… isn’t anymore. Three days before Christmas the Court of Federal Claims ruled not to uphold a bid protest filed by the Partnership for Supply Chain Management. PfSCM is a coalition of government contractors, including John Snow, Inc., which previously held a contract to implement global health supply chain services on behalf of the U.S. Agency for International Development, a massive suite of health programs worth about $10 billion. As Devex reported last spring the group protested USAID’s decision to award the project to a new coalition, led by Chemonics International. After the Government Accountability Office denied the protest, the partnership appealed, freezing start-up activities on the new project. The Court of Federal Claims ruling means that transition can now get underway. “With the resolution of the appeal, we are now moving forward in collaboration with USAID to ensure smooth, highly-coordinated transitions over the next 14 months between the old and new projects,” said JSI’s Washington Office Director Carolyn Hart in a statement.
“Who could possibly be against this?”…
… is what Mark Zuckerberg is asking Indians about Facebook’s new “Free Basics” plan. In India, Zuckerberg has worked with Reliance Communications, the country’s fourth-largest telecoms company, to offer basic Internet access that people can use without paying for data — so long as they use the Facebook portal to get online. Not everyone is ready to throw him a parade though. A vocal cohort of critics question Zuckerberg’s right to serve as gatekeeper to the Internet for the world’s disconnected; and they’ve pressed for alternative connectivity solutions that don’t insert a private company’s interests between citizens and the public utility of the Internet. In late December, the Telecom Regulatory Authority of India put free basics on hold. Facebook’s spokespeople say their plan is being misrepresented, and that 86 percent of Indians support free basics. In a statement to The Hill, a Facebook spokesperson disputed that the principle of net neutrality “was ever intended to deprive poor people of the opportunity to experience the benefits of basic Internet services.”
This month Devex will be reporting from India on this and a range of other critical issues facing a country on the front lines of the battle for inclusive growth. Stay tuned.
“Donor darling” for life?…
… is what Rwandan President Paul Kagame could become. Kagame officially announced his intention to run for a third seven-year term in 2017, and then promptly took to Twitter to defend his decision against criticism from the U.S. State Department. The Rwandan government’s tendency to buck certain democratic principles in favor of “development,” “stability” and “security” has stood out as the inconvenient truth of a post-genocide nation that is otherwise credited for achieving some of the most significant global health and development victories in the world. It is not yet clear whether Kagame’s decision will prompt a change in policy among the world’s donor nations who have held Rwanda up as an example of what integrated development can achieve. Kagame’s announcement was no surprise; it followed on the heels of a national referendum in which Rwandans voted for a constitutional amendment that would allow Kagame to stay in office until 2034. With such broad support — whether genuine or partly coerced — Kagame’s reelection next year looks like a foregone conclusion.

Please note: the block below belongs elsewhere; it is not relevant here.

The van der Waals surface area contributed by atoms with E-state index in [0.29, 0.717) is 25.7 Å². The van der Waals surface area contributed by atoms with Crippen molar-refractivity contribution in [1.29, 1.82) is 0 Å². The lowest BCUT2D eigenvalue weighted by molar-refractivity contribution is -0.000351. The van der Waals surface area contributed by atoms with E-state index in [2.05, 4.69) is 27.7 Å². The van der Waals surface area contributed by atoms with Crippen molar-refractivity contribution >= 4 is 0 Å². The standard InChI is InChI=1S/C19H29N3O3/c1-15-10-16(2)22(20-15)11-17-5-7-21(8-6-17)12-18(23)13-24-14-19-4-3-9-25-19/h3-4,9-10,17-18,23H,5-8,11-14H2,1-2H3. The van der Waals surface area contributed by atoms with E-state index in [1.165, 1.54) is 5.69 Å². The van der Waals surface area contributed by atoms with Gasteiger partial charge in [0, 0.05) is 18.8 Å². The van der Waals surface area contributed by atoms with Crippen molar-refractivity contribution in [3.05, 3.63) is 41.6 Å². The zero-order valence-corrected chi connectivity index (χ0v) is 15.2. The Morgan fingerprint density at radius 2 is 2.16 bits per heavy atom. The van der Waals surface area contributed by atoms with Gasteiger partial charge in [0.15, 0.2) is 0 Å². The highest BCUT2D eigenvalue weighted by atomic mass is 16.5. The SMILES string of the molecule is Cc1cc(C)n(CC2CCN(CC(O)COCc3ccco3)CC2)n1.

The Ebola virus of 2016…
… could be a formerly obscure mosquito-borne illness called Zika virus, which last year spread from Africa and Asia to South America and has now infected more than 1 million people in Brazil. A virus once considered relatively non-threatening — with mild symptoms for only some of those infected — Zika has now been tentatively linked to a condition called microcephaly, a birth defect associated with small heads and brain underdevelopment that is afflicting Brazilian infants in numbers never seen until the arrival of Zika last year. Some researchers say the spread of Zika is just one example of climate change driving mosquito-borne illnesses to new parts of the globe, expanding their ranges and generally making global health a more difficult proposition.
Welcome to the “hardest job at the UN”…
… Filippo Grandi! The Italian diplomat officially took over this week as United Nations high commissioner for refugees, responsible for coordinating a global response to the worst refugee crisis since World War II. “Other challenges include critical shortfalls in humanitarian funding, fewer voluntary returns than at any time in more than three decades, people staying in exile for longer periods of time and the increased politicization of refugee issues in many countries,” a UNHCR press release soberly noted. Devex has long speculated about who would take on this challenging role. In his own remarks Grandi acknowledged the threat “growing xenophobia” poses to sensible refugee relocation, settlement and services, recalling a recent UNHCR statement criticizing U.S. presidential candidates such as Donald Trump for their anti-refugee rhetoric. Grandi also committed to looking at how UNHCR can tackle root causes driving refugees away from their home communities.